Leah Gernetzke
Seven cheap but healthy staples

What to buy when you’re on a budget and still care about your body

If I had a dollar for every time I’ve heard someone say they can’t eat healthy because they don’t have enough money, I’d probably be able to grocery shop for free for a week. Which would actually be great, because I’m all about trying to save money at the store while still choosing energy-enriching, healthy foods. I’ve been a frugal forager for over ten years, and can affirm with confidence that healthy and cheap don’t have to be mutually exclusive terms – And I want everyone to know about it. That’s why I’ve compiled a list of my top ten favorite healthy, cheap, and delicious kitchen staples:

Lentils

Versatile, protein-packed, and satisfying, these nutritional powerhouses are number one on my list of healthy, cheap foods. They’re known to lower cholesterol, improve digestion health, stabilize blood sugar, increase energy, and assist in weight loss. At just $1.28 for a 16 ounce bag in most stores, lentils can fit in any budget – and any schedule, as they’re also quick and easy to prepare. One of my favorite meals featuring this underrated legume is a fragrant, spicy curry lentil dish. Get the recipe here.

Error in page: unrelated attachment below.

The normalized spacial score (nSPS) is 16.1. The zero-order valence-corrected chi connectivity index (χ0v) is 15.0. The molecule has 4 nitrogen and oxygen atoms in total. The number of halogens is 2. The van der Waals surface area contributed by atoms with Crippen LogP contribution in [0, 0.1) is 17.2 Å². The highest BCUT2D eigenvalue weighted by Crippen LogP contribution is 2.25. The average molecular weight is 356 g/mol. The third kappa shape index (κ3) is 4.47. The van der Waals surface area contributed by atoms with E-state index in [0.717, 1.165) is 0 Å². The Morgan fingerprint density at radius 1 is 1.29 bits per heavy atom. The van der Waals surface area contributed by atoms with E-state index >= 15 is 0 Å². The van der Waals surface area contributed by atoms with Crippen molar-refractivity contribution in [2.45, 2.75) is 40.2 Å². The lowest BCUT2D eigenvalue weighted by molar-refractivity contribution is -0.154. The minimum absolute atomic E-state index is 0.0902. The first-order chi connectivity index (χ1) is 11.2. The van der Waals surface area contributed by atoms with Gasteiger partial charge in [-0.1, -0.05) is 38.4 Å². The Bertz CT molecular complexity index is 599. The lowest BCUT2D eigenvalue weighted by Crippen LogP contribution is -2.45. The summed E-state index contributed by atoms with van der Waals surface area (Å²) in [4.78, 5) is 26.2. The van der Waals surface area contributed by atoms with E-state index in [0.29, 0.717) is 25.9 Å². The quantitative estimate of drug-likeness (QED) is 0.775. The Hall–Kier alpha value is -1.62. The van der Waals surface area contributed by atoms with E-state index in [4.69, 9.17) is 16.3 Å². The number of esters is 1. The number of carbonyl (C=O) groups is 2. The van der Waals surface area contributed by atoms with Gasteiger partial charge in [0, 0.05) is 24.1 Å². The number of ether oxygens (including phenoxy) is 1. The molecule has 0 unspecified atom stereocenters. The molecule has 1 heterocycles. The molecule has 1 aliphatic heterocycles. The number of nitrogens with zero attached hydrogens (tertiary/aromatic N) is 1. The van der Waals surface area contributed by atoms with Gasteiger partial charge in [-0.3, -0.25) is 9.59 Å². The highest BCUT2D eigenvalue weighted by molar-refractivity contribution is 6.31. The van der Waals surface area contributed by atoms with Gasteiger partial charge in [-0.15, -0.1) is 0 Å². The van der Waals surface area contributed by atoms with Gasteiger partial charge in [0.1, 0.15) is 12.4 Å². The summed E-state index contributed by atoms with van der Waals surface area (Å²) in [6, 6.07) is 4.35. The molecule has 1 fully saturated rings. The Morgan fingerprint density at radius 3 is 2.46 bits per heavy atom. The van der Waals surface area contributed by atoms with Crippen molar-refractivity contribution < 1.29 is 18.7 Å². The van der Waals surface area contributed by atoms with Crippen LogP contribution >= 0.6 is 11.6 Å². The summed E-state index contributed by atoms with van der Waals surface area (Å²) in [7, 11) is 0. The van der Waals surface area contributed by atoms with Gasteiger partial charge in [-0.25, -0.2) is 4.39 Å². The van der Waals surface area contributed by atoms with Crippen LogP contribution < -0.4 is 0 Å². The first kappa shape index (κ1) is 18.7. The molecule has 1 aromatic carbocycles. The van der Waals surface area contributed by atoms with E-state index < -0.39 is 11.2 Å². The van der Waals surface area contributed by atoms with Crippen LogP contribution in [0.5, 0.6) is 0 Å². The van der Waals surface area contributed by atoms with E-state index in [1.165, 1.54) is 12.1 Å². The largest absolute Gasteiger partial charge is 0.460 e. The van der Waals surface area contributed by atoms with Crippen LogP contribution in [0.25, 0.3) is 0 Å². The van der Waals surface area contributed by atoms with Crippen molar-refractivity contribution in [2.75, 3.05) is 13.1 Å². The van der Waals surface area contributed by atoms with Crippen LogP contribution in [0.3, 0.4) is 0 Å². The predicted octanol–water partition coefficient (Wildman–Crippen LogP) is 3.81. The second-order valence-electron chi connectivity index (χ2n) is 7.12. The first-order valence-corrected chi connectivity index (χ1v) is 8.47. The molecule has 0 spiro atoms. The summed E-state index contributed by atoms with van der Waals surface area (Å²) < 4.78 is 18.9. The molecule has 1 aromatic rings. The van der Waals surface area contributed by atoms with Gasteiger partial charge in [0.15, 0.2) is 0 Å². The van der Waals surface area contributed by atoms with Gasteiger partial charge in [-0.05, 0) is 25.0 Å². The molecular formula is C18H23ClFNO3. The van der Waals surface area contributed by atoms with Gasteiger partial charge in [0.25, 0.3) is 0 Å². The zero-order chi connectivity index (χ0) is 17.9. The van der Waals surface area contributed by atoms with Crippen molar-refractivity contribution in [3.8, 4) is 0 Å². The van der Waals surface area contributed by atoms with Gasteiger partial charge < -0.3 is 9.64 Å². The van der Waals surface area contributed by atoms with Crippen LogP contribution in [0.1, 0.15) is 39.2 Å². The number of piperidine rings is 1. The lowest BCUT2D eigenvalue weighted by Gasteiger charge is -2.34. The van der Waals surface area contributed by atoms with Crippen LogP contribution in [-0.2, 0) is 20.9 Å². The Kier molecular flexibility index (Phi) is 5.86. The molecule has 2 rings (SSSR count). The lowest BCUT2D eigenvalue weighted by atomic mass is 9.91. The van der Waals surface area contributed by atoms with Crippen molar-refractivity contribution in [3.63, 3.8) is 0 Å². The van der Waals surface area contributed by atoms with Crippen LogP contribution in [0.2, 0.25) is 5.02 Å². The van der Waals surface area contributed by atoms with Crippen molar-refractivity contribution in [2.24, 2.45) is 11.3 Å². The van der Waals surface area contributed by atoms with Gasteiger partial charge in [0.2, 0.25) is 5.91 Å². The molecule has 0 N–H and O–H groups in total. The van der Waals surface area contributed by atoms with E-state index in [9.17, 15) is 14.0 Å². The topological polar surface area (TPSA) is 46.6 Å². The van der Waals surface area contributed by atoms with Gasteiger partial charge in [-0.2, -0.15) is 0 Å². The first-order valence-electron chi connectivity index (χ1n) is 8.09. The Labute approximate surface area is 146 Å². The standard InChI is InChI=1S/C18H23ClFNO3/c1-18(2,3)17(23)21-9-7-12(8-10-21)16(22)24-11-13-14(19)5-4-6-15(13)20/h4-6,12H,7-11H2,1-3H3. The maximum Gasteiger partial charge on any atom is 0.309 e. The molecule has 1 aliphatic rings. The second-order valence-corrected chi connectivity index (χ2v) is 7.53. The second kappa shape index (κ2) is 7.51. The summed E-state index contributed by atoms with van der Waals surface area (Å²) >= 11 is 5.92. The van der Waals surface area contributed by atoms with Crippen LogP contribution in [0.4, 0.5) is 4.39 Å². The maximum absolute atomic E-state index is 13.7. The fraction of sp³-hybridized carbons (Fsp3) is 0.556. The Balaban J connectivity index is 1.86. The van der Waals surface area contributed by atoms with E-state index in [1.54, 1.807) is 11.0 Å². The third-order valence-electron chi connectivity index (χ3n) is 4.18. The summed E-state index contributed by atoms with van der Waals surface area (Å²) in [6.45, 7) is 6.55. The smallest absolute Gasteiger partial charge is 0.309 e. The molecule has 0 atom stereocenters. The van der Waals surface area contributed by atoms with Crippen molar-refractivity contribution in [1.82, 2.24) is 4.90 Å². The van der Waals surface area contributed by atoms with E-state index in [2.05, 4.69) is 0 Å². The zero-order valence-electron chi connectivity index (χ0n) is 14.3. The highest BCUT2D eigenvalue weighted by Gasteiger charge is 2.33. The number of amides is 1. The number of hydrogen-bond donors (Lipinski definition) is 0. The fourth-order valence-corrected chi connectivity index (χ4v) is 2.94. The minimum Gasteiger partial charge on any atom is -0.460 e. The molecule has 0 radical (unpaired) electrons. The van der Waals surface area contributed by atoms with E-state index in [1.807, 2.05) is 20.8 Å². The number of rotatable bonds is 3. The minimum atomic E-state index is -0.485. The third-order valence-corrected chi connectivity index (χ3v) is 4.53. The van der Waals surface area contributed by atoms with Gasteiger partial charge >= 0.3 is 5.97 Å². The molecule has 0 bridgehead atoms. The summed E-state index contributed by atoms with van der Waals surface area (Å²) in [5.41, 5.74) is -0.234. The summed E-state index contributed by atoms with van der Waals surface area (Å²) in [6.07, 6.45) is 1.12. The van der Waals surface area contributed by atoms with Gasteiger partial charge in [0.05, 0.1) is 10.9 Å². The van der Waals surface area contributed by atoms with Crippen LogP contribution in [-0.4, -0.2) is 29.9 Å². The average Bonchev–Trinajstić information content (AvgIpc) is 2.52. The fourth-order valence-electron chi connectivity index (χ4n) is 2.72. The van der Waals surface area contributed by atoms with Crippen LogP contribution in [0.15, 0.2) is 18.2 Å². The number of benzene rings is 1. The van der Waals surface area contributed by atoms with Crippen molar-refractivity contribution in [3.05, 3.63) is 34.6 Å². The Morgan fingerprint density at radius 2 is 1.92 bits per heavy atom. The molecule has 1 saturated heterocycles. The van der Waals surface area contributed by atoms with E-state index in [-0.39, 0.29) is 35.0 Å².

Kale

Kale is the prom queen of the health food world; everybody knows who she is. There’s a good reason behind this popularity, though. Kale has more iron than beef, and more calcium than milk. It’s also high in antioxidants, vitamins, and fiber, and super low in calories. As if all of that isn’t enough, it’s also anti-inflammatory and helps prevent certain types of cancer, arthritis, asthma and autoimmune disorders. I typically buy a 10 ounce bag of kale for $2.29 at Trader Joe’s. You’d probably find this this queen of greens at your local farmer’s market, or better yet, grow your own. In my opinion, one of the best ways to eat kale is in a super easy salad, or scrambled with an egg in the morning for a fun breakfast salad. Which brings me to my next favorite healthy, budget-friendly food…

Stove-popped popcorn

You don’t have to cut out snacking if you’re on a tight budget and are trying to stay healthy. Stove-popped popcorn is flavorful and crunchy, effectively satisfying almost any craving you may have for expensive, highly processed chips and crackers that line the aisles of the grocery store. And at roughly a dollar for a 16 ounce bag, it’s so much cheaper than paying for these big brand-name snacks. It’s also loaded with fiber and complex carbohydrates, both which will keep you full and energized. This snack is super easy to prepare on the stove as well – Check out a recipe here. To make sure this snack stays healthy and cheap, just sprinkle the popped kernels with some salt, pepper, a little olive oil and/or nutritional yeast, rather than butter or other additives.

Sunflower seeds